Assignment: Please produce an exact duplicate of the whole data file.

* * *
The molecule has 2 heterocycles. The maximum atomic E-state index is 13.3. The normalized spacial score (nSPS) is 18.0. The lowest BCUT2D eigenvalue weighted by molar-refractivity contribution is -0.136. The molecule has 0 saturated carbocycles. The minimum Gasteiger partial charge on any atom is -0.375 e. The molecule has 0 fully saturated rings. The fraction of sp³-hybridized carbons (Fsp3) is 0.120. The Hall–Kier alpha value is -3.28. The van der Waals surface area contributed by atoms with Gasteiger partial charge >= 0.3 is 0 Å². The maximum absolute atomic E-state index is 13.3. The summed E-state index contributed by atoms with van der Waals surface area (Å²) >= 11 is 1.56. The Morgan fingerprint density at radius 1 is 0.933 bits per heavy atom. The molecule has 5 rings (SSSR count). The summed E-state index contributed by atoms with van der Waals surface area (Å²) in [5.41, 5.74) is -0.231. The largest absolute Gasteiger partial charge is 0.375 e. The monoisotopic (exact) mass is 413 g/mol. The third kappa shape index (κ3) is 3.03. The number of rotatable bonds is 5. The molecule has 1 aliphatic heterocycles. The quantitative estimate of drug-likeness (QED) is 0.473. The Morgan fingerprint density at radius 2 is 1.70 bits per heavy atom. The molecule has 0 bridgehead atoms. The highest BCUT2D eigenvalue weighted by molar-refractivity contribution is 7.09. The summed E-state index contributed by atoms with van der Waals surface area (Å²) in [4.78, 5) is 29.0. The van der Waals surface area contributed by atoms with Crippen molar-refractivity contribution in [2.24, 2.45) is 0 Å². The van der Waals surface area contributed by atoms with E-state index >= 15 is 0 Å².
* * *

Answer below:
The molecule has 2 heterocycles. The maximum atomic E-state index is 13.3. The normalized spacial score (nSPS) is 18.0. The lowest BCUT2D eigenvalue weighted by molar-refractivity contribution is -0.136. The molecule has 0 saturated carbocycles. The minimum Gasteiger partial charge on any atom is -0.375 e. The molecule has 0 fully saturated rings. The fraction of sp³-hybridized carbons (Fsp3) is 0.120. The Hall–Kier alpha value is -3.28. The van der Waals surface area contributed by atoms with Gasteiger partial charge >= 0.3 is 0 Å². The maximum absolute atomic E-state index is 13.3. The summed E-state index contributed by atoms with van der Waals surface area (Å²) >= 11 is 1.56. The Morgan fingerprint density at radius 1 is 0.933 bits per heavy atom. The molecule has 5 rings (SSSR count). The summed E-state index contributed by atoms with van der Waals surface area (Å²) in [5.41, 5.74) is -0.231. The largest absolute Gasteiger partial charge is 0.375 e. The monoisotopic (exact) mass is 413 g/mol. The third kappa shape index (κ3) is 3.03. The number of rotatable bonds is 5. The molecule has 1 aliphatic heterocycles. The quantitative estimate of drug-likeness (QED) is 0.473. The Morgan fingerprint density at radius 2 is 1.70 bits per heavy atom. The molecule has 0 bridgehead atoms. The highest BCUT2D eigenvalue weighted by molar-refractivity contribution is 7.09. The summed E-state index contributed by atoms with van der Waals surface area (Å²) in [4.78, 5) is 29.0. The van der Waals surface area contributed by atoms with Crippen molar-refractivity contribution in [2.24, 2.45) is 0 Å². The van der Waals surface area contributed by atoms with E-state index >= 15 is 0 Å².